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  7. Thank you Gary Izzo for sharing this insight, tribute and testament to the life of Brian Pringle. He certainly touched many hearts at Syracuse Shakespeare-In-The-Park as well. We have posted a pictorial in memoriam to him on our website (https://ssitp.org) and I have shared the pics with Deanna who will share them with your Ren Faire people.

    Liked by 1 person

  8. I was so sad to hear of his passing. I didn’t know him well, I met him through my daughter Molly’s involvement in theater. He was such a wonderful person, thank you for sharing this ! The world seems a little….less now.

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  9. I have many fond memories, and an enormous amount of gratitude regarding Brian Pringle. Of all of the people at Sterling, none had a way with Puns like Brian, and that’s really saying something. But perhaps most of all was that he was the first person that I ever heard the word dramaturgy from. Meeting him put me on the journey to finding my niche in the world of performing arts as much as working with Gary Izzo and Jim Greene. He really was quite brilliant, if you took the time to listen. Many of the younger members of the community would, as Gary points out, become impatient with his slow way of speaking, but those who had put in their time always seemed to hold him in a quiet, but very high regard. I will miss my friend, and always remain unspeakably grateful for having known him.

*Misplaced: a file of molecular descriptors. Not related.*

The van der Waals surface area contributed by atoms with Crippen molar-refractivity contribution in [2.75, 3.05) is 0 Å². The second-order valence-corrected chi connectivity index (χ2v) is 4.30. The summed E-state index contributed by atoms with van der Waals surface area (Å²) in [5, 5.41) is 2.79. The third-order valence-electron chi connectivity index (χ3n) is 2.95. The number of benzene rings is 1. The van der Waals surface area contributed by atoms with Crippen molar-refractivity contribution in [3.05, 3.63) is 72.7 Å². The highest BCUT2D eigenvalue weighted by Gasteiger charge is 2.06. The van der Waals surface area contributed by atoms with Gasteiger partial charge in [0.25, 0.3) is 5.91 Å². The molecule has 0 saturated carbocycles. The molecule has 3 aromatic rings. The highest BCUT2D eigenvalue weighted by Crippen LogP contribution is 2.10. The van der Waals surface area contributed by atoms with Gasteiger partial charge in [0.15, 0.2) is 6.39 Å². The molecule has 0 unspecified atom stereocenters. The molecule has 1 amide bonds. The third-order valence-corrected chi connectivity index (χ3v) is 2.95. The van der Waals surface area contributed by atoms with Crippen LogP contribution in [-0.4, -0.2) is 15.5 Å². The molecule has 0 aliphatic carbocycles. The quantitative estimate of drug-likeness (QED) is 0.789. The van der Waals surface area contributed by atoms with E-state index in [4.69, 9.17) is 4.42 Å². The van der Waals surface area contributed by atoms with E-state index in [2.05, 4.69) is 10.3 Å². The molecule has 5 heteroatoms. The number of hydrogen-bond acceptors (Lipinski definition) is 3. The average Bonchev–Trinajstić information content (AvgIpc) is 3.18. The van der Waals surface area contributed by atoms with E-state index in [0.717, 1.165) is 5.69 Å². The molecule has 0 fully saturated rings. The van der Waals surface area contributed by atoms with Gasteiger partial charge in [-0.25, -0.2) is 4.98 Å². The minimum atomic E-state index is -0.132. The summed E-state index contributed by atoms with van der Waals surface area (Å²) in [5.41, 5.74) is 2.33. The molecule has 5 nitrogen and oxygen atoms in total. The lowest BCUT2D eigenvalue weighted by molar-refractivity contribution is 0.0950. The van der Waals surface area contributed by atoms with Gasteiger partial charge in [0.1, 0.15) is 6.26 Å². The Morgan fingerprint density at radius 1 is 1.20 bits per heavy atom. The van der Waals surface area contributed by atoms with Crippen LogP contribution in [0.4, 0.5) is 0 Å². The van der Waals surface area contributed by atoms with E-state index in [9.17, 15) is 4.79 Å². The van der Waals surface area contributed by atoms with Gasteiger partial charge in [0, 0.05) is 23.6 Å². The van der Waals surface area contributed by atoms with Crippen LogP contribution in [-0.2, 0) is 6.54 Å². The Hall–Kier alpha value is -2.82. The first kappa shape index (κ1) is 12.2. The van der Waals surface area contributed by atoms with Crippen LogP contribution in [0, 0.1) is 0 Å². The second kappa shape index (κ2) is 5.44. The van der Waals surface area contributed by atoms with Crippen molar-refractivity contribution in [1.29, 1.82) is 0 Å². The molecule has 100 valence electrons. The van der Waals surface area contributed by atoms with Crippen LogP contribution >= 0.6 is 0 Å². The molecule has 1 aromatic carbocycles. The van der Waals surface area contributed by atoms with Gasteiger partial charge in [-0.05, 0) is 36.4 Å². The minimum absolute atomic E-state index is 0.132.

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  10. Dear Gary, I am thanking you so very very much for providing us with the link about what has just passed. Oh My Dear God. You have given us a link from Here to Heaven. You have reminded us of how we can continue to be of help to others. I wish we could have been of more help for dear Brian, and have been thinking about this failure of ours non-stop since we heard the news. Learning, Growing, and most of all, moving to the next steps of doing better on our part to reach out.

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  11. Thank you for this tribute to Brian. I befriended him when he attended graduate school, and recall his visits to our house for parties and barbecues and things like that with great fondness. I saw him perform several times at the festival, and always considered it to be his true home and natural habitat. It was so clearly a supportive place to which he had a deep connection, and to which he contributed his talents, his kindness, and his wonderful imagination. I will remember him – dressed both in rich black velvet and in brown monks robes, bearded and jovial yet with a far away look. He was a kind soul, a true and lasting presence, and a deeply good man.

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  12. I was glad to meet you yesterday at the memorial. Brian’s friends all seem to be wonderful people and I truly appreciate all the memories that were shared.